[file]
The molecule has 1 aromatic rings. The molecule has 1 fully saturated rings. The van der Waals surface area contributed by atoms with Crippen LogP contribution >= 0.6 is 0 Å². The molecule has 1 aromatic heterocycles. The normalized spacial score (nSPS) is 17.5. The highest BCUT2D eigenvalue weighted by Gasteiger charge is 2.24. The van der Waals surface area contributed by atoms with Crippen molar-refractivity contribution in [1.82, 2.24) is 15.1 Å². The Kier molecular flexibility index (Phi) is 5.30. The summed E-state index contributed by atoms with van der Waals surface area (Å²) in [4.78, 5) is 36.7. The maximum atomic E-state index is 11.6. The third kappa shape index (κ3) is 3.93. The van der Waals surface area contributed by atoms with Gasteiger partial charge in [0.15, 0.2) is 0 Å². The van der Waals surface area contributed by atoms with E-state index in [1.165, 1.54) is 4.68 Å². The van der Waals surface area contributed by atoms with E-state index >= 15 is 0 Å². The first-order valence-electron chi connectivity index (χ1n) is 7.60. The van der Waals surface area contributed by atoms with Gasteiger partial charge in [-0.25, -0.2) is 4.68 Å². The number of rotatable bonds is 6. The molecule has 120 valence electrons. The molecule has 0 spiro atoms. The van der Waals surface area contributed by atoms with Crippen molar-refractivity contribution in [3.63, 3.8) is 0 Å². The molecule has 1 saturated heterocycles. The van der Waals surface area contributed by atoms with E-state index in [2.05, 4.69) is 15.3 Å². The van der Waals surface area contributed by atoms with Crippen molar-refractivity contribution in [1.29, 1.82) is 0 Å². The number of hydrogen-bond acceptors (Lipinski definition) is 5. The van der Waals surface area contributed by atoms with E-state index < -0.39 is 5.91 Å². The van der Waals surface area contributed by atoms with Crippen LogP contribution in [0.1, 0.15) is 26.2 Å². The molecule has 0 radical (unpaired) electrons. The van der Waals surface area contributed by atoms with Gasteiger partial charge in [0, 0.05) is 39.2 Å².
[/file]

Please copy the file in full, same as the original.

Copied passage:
The molecule has 1 aromatic rings. The molecule has 1 fully saturated rings. The van der Waals surface area contributed by atoms with Crippen LogP contribution >= 0.6 is 0 Å². The molecule has 1 aromatic heterocycles. The normalized spacial score (nSPS) is 17.5. The highest BCUT2D eigenvalue weighted by Gasteiger charge is 2.24. The van der Waals surface area contributed by atoms with Crippen molar-refractivity contribution in [1.82, 2.24) is 15.1 Å². The Kier molecular flexibility index (Phi) is 5.30. The summed E-state index contributed by atoms with van der Waals surface area (Å²) in [4.78, 5) is 36.7. The maximum atomic E-state index is 11.6. The third kappa shape index (κ3) is 3.93. The van der Waals surface area contributed by atoms with Gasteiger partial charge in [0.15, 0.2) is 0 Å². The van der Waals surface area contributed by atoms with E-state index in [1.165, 1.54) is 4.68 Å². The van der Waals surface area contributed by atoms with E-state index >= 15 is 0 Å². The first-order valence-electron chi connectivity index (χ1n) is 7.60. The van der Waals surface area contributed by atoms with Gasteiger partial charge in [-0.25, -0.2) is 4.68 Å². The number of rotatable bonds is 6. The molecule has 120 valence electrons. The molecule has 0 spiro atoms. The van der Waals surface area contributed by atoms with Crippen molar-refractivity contribution in [3.63, 3.8) is 0 Å². The molecule has 1 saturated heterocycles. The van der Waals surface area contributed by atoms with E-state index in [2.05, 4.69) is 15.3 Å². The van der Waals surface area contributed by atoms with Crippen molar-refractivity contribution in [1.29, 1.82) is 0 Å². The number of hydrogen-bond acceptors (Lipinski definition) is 5. The van der Waals surface area contributed by atoms with E-state index < -0.39 is 5.91 Å². The van der Waals surface area contributed by atoms with Crippen LogP contribution in [0.1, 0.15) is 26.2 Å². The molecule has 0 radical (unpaired) electrons. The van der Waals surface area contributed by atoms with Gasteiger partial charge in [0, 0.05) is 39.2 Å².